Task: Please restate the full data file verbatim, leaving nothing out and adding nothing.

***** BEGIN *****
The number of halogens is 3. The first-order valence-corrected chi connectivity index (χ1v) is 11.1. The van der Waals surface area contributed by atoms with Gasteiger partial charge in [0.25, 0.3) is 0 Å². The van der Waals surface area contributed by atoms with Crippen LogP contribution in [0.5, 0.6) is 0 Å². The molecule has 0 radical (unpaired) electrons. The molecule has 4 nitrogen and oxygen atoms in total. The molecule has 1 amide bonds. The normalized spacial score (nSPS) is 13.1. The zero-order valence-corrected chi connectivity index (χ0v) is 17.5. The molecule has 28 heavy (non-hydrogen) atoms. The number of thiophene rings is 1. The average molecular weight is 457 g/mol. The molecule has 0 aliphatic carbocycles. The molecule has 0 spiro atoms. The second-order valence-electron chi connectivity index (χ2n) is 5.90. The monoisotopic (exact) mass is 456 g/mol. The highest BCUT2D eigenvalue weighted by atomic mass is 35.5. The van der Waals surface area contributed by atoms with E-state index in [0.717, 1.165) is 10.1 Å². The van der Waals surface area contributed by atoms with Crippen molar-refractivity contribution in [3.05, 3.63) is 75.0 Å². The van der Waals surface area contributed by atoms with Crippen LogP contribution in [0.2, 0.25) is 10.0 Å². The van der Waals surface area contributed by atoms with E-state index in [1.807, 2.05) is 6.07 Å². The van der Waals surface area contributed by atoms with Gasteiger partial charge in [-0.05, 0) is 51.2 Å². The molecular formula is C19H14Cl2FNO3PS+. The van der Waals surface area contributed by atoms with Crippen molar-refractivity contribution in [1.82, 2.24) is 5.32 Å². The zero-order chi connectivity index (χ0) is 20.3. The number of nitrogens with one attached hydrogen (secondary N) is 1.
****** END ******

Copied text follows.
The number of halogens is 3. The first-order valence-corrected chi connectivity index (χ1v) is 11.1. The van der Waals surface area contributed by atoms with Gasteiger partial charge in [0.25, 0.3) is 0 Å². The van der Waals surface area contributed by atoms with Crippen LogP contribution in [0.5, 0.6) is 0 Å². The molecule has 0 radical (unpaired) electrons. The molecule has 4 nitrogen and oxygen atoms in total. The molecule has 1 amide bonds. The normalized spacial score (nSPS) is 13.1. The zero-order valence-corrected chi connectivity index (χ0v) is 17.5. The molecule has 28 heavy (non-hydrogen) atoms. The number of thiophene rings is 1. The average molecular weight is 457 g/mol. The molecule has 0 aliphatic carbocycles. The molecule has 0 spiro atoms. The second-order valence-electron chi connectivity index (χ2n) is 5.90. The monoisotopic (exact) mass is 456 g/mol. The highest BCUT2D eigenvalue weighted by atomic mass is 35.5. The van der Waals surface area contributed by atoms with E-state index in [0.717, 1.165) is 10.1 Å². The van der Waals surface area contributed by atoms with Crippen molar-refractivity contribution in [3.05, 3.63) is 75.0 Å². The van der Waals surface area contributed by atoms with Crippen LogP contribution in [0.2, 0.25) is 10.0 Å². The van der Waals surface area contributed by atoms with E-state index in [1.807, 2.05) is 6.07 Å². The van der Waals surface area contributed by atoms with Gasteiger partial charge in [-0.05, 0) is 51.2 Å². The molecular formula is C19H14Cl2FNO3PS+. The van der Waals surface area contributed by atoms with Crippen molar-refractivity contribution in [1.82, 2.24) is 5.32 Å². The zero-order chi connectivity index (χ0) is 20.3. The number of nitrogens with one attached hydrogen (secondary N) is 1.